• A meditation on choices

    Sometimes, coincidences connect, layer, and spiral back on themselves like bats in flight. When they do we are faced with choices. Yesterday, my day started that way. I left late from Pismo Beach for my 300-mile drive home. I missed my coffee date with my friend in Avila, and when that fell through, went on a mission to find coffee.

    I missed the off-ramp too. I got off the freeway and attempted to circle back and find that one Peet’s Coffee I remembered seeing days before. I lack a sense of direction, so finding a spot on new terrain is always sketchy.

    I drove around the one-way streets of San Luis Obispo and eventually found a parking space under a large tree, a block away from the coffee. The sun was finally out, and it was beautiful.

    My daughter and I dug up quarters and put money in the meter.

    I locked the car and looked toward the shade under the big tree and saw something small and struggling on the cement. It looked like a tiny person with a cape crawling out of the sidewalk. It captivated me. I walked toward it.

    A young lady walked toward it from the other direction. Before I could think, I asked, “It’s not a baby bird?”

    “No,” she said. Through the mottled light I could not see her face. My focus was on the small, helpless thing.

    At the same time, we both said, “It’s a bat.”

    I know the rules about rabies, bats and not picking up stray animals. I know that bats aren’t pets, that I had better wash my hands… but bats seem to find me. Only two weeks ago, in broad daylight, a bat flew over to me, flew around me, and perched next to me, before flying off. I was told it was an omen. That “Bat” was my “totem teacher,” and that “Bat” always has important lessons for people. It is the symbol for lessons of the shaman.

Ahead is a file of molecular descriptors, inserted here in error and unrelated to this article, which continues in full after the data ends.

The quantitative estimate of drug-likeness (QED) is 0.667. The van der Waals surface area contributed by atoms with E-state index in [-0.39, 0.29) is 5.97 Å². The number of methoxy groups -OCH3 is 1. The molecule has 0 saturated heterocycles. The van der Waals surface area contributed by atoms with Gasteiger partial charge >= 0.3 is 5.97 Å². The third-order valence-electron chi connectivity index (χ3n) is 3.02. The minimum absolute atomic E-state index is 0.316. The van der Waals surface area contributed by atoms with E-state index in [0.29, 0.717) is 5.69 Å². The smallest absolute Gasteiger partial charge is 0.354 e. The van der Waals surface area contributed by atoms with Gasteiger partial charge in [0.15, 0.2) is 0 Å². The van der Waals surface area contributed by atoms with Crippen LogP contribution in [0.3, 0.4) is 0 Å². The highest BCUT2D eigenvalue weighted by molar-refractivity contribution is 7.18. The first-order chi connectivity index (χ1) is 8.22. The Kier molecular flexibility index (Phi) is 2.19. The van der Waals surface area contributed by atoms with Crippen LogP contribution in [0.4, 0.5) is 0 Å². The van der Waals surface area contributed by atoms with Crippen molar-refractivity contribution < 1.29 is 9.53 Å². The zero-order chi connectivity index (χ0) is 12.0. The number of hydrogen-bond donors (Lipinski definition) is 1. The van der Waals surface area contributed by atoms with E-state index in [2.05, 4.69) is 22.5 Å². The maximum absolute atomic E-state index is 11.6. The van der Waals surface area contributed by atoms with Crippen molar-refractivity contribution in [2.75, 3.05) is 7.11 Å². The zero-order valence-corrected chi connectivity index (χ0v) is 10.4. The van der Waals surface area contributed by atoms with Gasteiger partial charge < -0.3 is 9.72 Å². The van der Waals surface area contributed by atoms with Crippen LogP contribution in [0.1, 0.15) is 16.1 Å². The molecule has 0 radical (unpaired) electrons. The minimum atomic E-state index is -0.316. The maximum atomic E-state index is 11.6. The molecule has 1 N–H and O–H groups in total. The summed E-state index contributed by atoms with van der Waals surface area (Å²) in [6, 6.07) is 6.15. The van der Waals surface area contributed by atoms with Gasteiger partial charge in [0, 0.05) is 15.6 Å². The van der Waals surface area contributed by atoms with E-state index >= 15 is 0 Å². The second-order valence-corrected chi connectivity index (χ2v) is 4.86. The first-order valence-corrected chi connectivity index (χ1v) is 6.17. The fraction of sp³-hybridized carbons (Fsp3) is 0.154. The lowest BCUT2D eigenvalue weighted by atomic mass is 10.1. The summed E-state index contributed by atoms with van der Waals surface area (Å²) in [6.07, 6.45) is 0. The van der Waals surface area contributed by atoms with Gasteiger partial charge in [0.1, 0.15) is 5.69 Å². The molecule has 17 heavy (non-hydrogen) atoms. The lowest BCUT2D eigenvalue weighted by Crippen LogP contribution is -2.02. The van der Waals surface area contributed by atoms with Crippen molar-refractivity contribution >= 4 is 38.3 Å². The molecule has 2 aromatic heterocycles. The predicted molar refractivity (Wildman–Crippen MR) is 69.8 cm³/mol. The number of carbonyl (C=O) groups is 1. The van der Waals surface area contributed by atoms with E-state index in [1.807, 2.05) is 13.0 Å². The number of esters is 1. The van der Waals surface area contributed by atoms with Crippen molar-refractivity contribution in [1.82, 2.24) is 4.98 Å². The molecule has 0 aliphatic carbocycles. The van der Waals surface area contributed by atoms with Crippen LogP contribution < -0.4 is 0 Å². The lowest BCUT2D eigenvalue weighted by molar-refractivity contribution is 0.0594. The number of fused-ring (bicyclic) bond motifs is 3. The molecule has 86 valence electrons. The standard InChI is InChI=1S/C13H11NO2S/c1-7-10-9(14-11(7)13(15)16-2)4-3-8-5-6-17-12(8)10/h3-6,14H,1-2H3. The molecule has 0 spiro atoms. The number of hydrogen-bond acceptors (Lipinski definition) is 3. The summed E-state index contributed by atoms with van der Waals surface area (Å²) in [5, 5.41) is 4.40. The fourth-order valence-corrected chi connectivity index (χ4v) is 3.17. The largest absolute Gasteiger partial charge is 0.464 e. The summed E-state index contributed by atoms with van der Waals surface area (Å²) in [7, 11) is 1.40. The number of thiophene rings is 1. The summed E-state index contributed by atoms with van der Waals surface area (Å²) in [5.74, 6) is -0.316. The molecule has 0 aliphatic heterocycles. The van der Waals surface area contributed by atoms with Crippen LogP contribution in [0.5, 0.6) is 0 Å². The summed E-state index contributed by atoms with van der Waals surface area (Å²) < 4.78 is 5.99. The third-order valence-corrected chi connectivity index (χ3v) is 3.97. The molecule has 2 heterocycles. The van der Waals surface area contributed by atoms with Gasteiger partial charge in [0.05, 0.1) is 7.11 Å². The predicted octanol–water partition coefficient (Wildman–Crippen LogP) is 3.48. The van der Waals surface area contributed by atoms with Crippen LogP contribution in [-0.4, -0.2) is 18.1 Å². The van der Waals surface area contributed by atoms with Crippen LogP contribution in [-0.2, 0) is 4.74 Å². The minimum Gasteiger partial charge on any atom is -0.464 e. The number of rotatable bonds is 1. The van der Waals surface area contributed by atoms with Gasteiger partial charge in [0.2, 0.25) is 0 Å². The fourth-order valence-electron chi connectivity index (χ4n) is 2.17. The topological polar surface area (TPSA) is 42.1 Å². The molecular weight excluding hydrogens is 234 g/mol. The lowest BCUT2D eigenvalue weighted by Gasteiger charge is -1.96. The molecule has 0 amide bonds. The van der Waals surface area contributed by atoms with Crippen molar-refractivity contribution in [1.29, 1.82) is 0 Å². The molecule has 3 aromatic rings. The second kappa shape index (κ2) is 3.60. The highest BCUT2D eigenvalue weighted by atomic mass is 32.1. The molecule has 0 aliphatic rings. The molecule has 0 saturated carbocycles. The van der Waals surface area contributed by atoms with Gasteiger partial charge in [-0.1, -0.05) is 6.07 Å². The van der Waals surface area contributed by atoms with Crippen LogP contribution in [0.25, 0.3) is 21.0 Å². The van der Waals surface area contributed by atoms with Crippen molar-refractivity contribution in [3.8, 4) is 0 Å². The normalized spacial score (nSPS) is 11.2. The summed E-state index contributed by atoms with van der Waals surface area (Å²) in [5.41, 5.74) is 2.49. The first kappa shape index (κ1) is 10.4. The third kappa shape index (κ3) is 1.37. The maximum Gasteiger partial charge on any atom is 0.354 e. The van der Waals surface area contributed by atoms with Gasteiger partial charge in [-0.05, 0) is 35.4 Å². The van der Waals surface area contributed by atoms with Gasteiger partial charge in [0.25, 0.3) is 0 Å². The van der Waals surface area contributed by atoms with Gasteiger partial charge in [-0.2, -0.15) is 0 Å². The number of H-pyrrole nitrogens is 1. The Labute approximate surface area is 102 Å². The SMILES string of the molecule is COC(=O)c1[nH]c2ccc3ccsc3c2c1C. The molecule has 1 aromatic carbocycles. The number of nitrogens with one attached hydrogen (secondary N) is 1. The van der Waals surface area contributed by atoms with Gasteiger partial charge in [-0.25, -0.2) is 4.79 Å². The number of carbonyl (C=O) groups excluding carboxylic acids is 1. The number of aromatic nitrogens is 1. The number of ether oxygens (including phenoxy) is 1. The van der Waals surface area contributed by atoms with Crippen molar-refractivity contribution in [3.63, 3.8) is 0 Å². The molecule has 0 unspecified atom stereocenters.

I couldn’t let my little bat teacher get rolled over by skateboards or bikes on the sidewalk of a bustling college town, could I? I had to make a choice.

    The young lady held an 8×10 envelope. I borrowed it, keeping my eye fixed on the bat, I scooped it up and placed it on the brick wainscoting that skirted the building.

    “Mrs. Loren?” The girl blurted with incredulity. For the first time I looked up toward the girl’s face. It was Jessy, my namesake and a dear student of mine from three years ago. She said, “I recognized your voice. What are you doing here?”

    That was the million-dollar question. Of all the days to be far from home on a side street of a college town, how is it my prior student and I could be brought together over the needs of a tiny, displaced bat?

    I am still not sure what a shaman lesson is. Is my lesson about my family, is it my own health issues, or is it the trip I will take in July? Am I going to get rabies? Is it my teaching job? Is it my friendships? Just raising the questions allows me to meditate on the choices and subjects I must face in the near future.

    Maybe coincidences allow us to connect our own meaning to things, and that connection validates the correctness of our choices.

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